Credit: Doug Wallick/flickr<p>According to Grandjean's editorial, health effects from PFASs have been known since 1978 when two internal reports from the International Research and Development Corporation prepared for 3M about monkey studies were released. One of the studies was halted due to monkey mortality from doses of PFOS, according to the editorial. </p><p>The studies were eventually released to the EPA, which used them in <a href="https://pubs.acs.org/doi/10.1021/es2011622" target="_blank">further studies and reports</a> on PFAS.</p><p>The chemicals had also been found in production workers' blood in 1976, and PFAS have been found to <a href="https://www.ewg.org/research/pfcs-global-contaminants/pfoa-pervasive-pollutant-human-blood-are-other-pfcs#.W19z89JKjD4" target="_blank">transfer to babies</a> as far back as <a href="https://static.ewg.org/reports/2003/pfcs/baby_blood.pdf?_ga=2.205771987.1795238571.1532975997-98866372.1532975997" target="_blank">1981</a>. But despite knowing that PFAS were found in umbilical cord blood in 1981, the information was not released until 20 years later, according to the editorial. </p><p>Grandjean had published a study in 2012 detailing how higher PFAS exposure was linked to vaccinated children developing lower amounts of antibodies, a finding at the time he considered a "major discovery." </p><p>But the 1978 monkey study had shown that the immune system was affected by PFOA. The study was not published nor was there a follow-up. And without the published research, the compounds were spread into the environment without scrutiny, Grandjean said.</p><p>"Had I found out in 1978 that this industrial chemical was toxic to the immune system, I could see all sorts of examinations of exposed kids that could be done, but I was not told, so it had to wait, this case 30 years, before I turned my attention to this," he said.</p><p>But it goes beyond not releasing information. As part of the Minnesota lawsuit against 3M, a Science Publication Strategy from 1998 was released, which details how the company planned to release selected studies on PFASs and use their narrative to make it clear the substances were not harmful. </p><p>The strategy included releasing a study on pregnant mice that showed no birth defects on the babies. But another document listed in the strategy reported that PFOS, when given to pregnant mice, reduced pup survival and the mouse's average weight gain during the pregnancy. </p><p>In another case, a draft study of PFOS and PFOA found a link between PFOA, cholesterol and triglycerides, which was not published in the final study.</p><p>3M <a href="https://www.ag.state.mn.us/Office/PressRelease/201803_3M_SettlementSummary.asp" target="_blank">settled</a> in February 2018 with Minnesota for $850 million. It also had settled for a lesser amount in 2007, which started one of the first clean up efforts, Walker Smith, spokesperson for the Minnesota Pollution Control Agency, told EHN. </p><p>With the first settlement in 2007, the state was able to start some cleanup efforts, including removing contamination from soil, providing bottle water for people who get their water from wells and getting filters for some of the wells, Smith said. </p><p>"Up to this point, it's been a kind of Band-Aid approach," he said. </p><h3><a href="https://www.ehn.org/pfas-water-toxic-health-problems-2534555939.html" target="_blank">Related: Another potential PFAS problem—weight gain</a></h3><p>With the new settlement, the state has created working groups to decide what projects the money should fund, he said. </p><p>But Minnesota is not the only place where lawsuits have occurred against PFAS production companies. Robert Bilott, a lawyer working for Taft, Stettinius and Hollister LLP, has made a name for himself going after these companies.</p><p>Bilotts's <a href="https://www.nytimes.com/2016/01/10/magazine/the-lawyer-who-became-duponts-worst-nightmare.html" target="_blank">first case</a> was against DuPont, which settled. And over the past 20 years, he tried to forward studies and data to the EPA, he told EHN. </p><p>Bilott then filed a class action lawsuit against DuPont, which, he said, allowed scientists to start weighing in on the PFASs found in the drinking water in West Virginia, which ultimately led to the massive study a decade ago of nearly 70,000 community members in the Ohio River Valley—dubbed the C8 Science Panel. The panel became a model for studying current contamination and health impacts from highly fluorinated chemicals. </p><p>Once the science came back, individuals who had one of the six diseases linked to PFASs were able to sue DuPont.</p><p>Prior to the lawsuits, people had not known that there were PFASs in their drinking water, Bilott said. </p><p>"These were things that could have been avoided if handled properly by the companies," he said. </p><p>A spokesperson for 3M did not return a request for comment as of publication.</p>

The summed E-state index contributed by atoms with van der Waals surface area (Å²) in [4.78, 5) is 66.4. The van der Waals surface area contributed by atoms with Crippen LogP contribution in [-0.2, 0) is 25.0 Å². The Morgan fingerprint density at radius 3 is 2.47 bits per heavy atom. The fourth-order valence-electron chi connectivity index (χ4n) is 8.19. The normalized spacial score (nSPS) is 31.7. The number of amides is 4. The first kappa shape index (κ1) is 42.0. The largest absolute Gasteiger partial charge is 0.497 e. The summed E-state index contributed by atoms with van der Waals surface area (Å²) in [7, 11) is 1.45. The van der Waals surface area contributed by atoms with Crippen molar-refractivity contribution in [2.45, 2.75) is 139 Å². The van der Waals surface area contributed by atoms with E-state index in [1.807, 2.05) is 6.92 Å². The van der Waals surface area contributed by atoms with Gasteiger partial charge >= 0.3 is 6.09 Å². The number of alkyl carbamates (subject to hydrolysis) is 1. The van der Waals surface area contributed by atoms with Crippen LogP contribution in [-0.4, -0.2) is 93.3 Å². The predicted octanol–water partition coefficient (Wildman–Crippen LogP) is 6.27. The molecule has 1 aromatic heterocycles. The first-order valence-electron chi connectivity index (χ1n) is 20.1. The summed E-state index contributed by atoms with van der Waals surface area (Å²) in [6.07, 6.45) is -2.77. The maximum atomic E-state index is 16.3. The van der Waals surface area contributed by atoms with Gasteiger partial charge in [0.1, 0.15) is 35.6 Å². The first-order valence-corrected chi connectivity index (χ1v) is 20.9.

As we celebrate a World Bicycle Day like no other, can the U.S. keep the momentum and attention the coronavirus pandemic has brought to bicycling?
Twenty-one species molt from brown to white to survive the winter season. But climate change has created a mismatch between their snowy camouflage and surroundings.